New Delhi, Jun 10: Ahead of the mid-quarterly review of RBI, Assocham has sought immediate cut in short-term lending rate and cash reserve ratio (CRR) by at least 100 basis points each from the central bank.
"There is an urgent need to lower repo rate up by 100 basis points (bps) and CRR by 100 bps to reduce cost of borrowings and boost investments as the baby steps will do nothing in this sagging situation," Assocham President Rajkumar Dhoot said.
CRR is the portion of deposits banks require to keep with the central bank.
Besides, he said, reduction in Statutory Liquidity Ratio (SLR) by 200 basis points to increase liquidity. This would address the funds requirement both for government as well as domestic industry.
SLR is the portion of deposits that banks are required to keep in government securities.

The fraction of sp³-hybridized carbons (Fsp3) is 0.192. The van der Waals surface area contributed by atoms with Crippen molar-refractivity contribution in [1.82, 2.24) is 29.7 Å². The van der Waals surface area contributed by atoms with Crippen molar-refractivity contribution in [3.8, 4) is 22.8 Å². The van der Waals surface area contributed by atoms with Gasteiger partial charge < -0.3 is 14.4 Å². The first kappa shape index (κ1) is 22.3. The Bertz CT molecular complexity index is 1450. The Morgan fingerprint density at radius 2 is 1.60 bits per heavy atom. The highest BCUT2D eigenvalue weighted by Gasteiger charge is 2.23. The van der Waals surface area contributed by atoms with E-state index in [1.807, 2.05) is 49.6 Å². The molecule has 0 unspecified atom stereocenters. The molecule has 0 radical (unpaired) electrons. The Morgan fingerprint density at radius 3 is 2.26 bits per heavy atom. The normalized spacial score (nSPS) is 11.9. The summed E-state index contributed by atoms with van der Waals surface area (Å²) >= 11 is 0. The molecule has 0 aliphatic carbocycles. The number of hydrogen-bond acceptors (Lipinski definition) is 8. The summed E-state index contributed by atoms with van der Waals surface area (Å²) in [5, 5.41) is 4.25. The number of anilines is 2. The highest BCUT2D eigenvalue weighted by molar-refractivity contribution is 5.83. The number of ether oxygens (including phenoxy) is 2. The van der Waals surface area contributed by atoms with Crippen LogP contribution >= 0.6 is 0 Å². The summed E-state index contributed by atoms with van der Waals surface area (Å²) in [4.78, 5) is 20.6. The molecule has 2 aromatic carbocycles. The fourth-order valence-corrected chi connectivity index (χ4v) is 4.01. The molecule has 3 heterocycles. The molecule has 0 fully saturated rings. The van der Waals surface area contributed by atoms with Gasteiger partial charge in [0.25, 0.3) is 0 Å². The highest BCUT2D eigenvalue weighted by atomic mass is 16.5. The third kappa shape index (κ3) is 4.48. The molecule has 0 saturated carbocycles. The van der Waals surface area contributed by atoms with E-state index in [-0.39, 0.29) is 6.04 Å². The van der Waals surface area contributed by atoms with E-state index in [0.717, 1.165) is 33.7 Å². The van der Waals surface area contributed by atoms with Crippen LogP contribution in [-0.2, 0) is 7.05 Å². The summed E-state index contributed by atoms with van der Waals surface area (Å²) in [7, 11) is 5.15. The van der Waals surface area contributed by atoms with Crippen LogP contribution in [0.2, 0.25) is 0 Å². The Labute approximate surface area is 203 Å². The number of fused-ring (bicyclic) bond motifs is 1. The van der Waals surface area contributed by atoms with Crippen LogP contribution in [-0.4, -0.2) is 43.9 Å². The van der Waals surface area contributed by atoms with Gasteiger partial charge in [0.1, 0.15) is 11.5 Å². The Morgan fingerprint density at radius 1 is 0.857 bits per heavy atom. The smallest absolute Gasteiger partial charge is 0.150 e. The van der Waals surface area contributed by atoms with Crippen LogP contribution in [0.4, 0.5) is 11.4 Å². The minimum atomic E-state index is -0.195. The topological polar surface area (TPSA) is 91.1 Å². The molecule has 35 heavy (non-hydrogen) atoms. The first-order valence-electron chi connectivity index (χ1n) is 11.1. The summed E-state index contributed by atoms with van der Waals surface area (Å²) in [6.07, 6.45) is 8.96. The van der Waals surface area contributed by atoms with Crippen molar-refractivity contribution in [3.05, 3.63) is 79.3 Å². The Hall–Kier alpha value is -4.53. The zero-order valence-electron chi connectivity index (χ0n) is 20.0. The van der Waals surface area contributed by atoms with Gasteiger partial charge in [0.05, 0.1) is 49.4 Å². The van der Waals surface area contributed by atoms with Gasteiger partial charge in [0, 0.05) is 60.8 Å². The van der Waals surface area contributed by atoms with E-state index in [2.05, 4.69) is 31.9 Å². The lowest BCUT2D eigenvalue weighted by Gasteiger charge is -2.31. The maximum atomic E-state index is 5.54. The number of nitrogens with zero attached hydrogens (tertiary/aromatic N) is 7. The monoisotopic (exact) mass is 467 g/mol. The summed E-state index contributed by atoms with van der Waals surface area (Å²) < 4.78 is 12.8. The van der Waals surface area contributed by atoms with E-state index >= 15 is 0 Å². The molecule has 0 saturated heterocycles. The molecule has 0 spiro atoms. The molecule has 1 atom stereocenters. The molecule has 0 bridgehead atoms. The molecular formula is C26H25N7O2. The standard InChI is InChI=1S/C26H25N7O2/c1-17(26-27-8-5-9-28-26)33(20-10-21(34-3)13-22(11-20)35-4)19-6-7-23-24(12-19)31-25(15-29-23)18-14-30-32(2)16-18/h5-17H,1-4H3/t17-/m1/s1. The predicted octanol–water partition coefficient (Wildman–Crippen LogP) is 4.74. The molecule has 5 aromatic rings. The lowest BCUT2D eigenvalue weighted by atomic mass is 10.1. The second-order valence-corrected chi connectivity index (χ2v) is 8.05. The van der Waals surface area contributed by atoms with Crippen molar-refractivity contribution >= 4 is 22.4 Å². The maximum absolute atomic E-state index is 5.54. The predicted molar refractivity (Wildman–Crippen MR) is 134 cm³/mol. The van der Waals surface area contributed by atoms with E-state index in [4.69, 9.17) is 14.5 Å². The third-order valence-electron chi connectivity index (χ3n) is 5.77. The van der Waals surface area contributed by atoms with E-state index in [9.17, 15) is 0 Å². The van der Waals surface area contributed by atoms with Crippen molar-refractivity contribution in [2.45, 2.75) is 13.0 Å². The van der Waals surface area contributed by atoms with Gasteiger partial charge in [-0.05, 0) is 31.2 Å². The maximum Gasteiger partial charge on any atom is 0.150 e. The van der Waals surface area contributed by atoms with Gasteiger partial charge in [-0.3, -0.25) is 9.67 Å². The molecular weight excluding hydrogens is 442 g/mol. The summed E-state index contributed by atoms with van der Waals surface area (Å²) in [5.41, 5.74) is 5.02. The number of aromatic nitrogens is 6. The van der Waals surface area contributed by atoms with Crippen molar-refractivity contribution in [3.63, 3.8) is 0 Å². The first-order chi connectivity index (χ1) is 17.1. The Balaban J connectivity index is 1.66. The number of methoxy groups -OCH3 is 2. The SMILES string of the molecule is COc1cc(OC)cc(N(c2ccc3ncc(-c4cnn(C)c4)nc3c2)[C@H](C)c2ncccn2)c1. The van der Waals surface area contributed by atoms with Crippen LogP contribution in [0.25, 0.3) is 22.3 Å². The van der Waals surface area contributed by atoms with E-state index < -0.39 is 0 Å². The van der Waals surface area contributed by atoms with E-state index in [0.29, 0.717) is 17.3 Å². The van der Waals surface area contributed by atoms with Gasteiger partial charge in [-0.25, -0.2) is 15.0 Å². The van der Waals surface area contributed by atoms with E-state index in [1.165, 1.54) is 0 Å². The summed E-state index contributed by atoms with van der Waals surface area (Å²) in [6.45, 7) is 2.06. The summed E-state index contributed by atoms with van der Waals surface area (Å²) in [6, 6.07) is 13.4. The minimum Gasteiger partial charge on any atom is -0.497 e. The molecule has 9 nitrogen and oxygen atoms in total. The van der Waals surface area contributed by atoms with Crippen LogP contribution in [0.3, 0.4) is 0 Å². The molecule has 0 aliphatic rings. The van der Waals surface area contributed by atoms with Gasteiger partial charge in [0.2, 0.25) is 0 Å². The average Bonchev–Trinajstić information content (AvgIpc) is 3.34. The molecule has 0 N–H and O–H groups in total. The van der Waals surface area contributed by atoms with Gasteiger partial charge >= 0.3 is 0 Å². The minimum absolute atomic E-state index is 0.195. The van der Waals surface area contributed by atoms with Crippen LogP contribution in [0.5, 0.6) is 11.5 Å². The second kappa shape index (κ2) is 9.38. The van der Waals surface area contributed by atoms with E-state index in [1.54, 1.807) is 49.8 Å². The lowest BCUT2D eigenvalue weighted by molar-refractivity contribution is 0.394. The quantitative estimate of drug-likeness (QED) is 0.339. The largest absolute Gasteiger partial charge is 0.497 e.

The industry has been clamouring for relief from the government on the plea that demand slowdown, rising input costs and high interest rates have affected their business.
"Therefore in such testing times, responsibility of the RBI becomes all the more important to address growing concerns on the falling investment and liquidity faced by the system as the government borrowings shoot up," Dhoot said.
The central bank is scheduled to announce its first mid-quarter review of monetary policy for 2012-13 on June 18.
In its annual credit policy for 2012-13 on April 17, RBI had slashed short-term lending rate or repo rate by 0.50 per cent to 8 per cent to prop up the economy.
Further, Assocham said, the cushion that the economy has built up over the last few years and its predominant dependence on domestic consumption, the RBI has also synced with the general expectations of the industry to continue its liberal monetary policy stance.
"There is a strong case based on the slowdown in the GDP as well as depreciating rupee to further open up avenues for improved funds inflows to perk up investments," it said.
Hit hard by global woes and domestic problems, India's economic growth rate slowed to a nine-year low, both in the March quarter at 5.3 per cent and at 6.5 per cent in 2011-12.